The compiler might [k]now which are needed if you are creating an application, but in case of a library you need all variances.
Well if one were to really implement type signatures with inferencing, one would write out blobs describing them (as type inferencing languages do). That’s how you only instantiate the ones you need. This puts more work on the linker for Java interop, but the theme here is letting the tools do the work and letting the programmer be concise. Note the linker needn’t be aware of kotlin in particular; it just needs to recognize certain blobs describing type-instantiated functions. One could think of it as a future Java feature that only kotlin implements.
If it is non obvious to the programmer what the type is, that is a problem IMO. I just leads to unexpected behavior and bugs.
But the whole point is that the same function in code can return different types. We wish to avoid the busy work mindset of Java – to avoid manually writing out one version which returns float and another which returns double. We wish to avoid overspecifying. The constraints on the type are sufficient – that’s what the programmer needs to pay attention to. The exact type is immaterial to the logic of the code as long as the type constraints are met.
You’re saying that a simple text editor, which supports syntax highlighting at best, can somehow tell you the inferred type of a function, without being considered a full IDE?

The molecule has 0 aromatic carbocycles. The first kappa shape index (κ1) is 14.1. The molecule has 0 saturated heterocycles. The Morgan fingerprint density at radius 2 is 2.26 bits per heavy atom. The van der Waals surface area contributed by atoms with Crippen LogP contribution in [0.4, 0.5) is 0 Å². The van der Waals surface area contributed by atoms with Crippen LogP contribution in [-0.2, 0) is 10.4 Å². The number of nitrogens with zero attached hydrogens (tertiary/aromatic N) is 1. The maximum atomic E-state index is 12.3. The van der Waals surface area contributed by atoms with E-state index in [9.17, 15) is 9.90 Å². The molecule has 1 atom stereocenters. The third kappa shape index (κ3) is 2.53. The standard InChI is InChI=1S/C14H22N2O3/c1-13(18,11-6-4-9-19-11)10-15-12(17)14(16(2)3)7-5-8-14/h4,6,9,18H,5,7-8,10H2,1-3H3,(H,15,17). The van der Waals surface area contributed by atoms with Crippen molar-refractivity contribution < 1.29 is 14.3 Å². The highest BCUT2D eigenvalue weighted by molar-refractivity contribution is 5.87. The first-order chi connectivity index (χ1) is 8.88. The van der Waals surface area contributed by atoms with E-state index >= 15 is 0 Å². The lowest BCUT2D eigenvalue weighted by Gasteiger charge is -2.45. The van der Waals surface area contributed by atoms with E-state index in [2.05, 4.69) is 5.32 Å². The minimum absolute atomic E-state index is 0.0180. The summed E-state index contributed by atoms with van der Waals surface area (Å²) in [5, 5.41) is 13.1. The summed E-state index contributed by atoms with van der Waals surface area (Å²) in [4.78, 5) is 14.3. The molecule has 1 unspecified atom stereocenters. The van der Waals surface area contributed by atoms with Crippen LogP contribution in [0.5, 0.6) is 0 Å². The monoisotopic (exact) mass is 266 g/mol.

I’m saying there typically isn’t an inferred type in the first place, per the design and purpose of the language. For instance, the language was designed so that a function expecting a certain type of object would also accept a mock object having no relation to anything the function has seen before. Being cavalier with types is a feature of that particular language, not a bug. That’s why it’s apples and oranges with respect to kotlin.
There might be some dialects of lisp which are statically typed, but I thought lisp in general does not have static typing so the comparison to lisp is not really relevant in this regard.
Static types may be optionally declared in Common Lisp. SBCL makes use of those declarations for type inferencing. The point here is that if Lisp – where type declarations are optional – can do type inferencing, then kotlin – where types are already known – sure as hell can. The doc I quoted seemed to suggest that inferencing wouldn’t work well for blocks, but that’s just not true. It works well in SBCL, where it’s harder to do.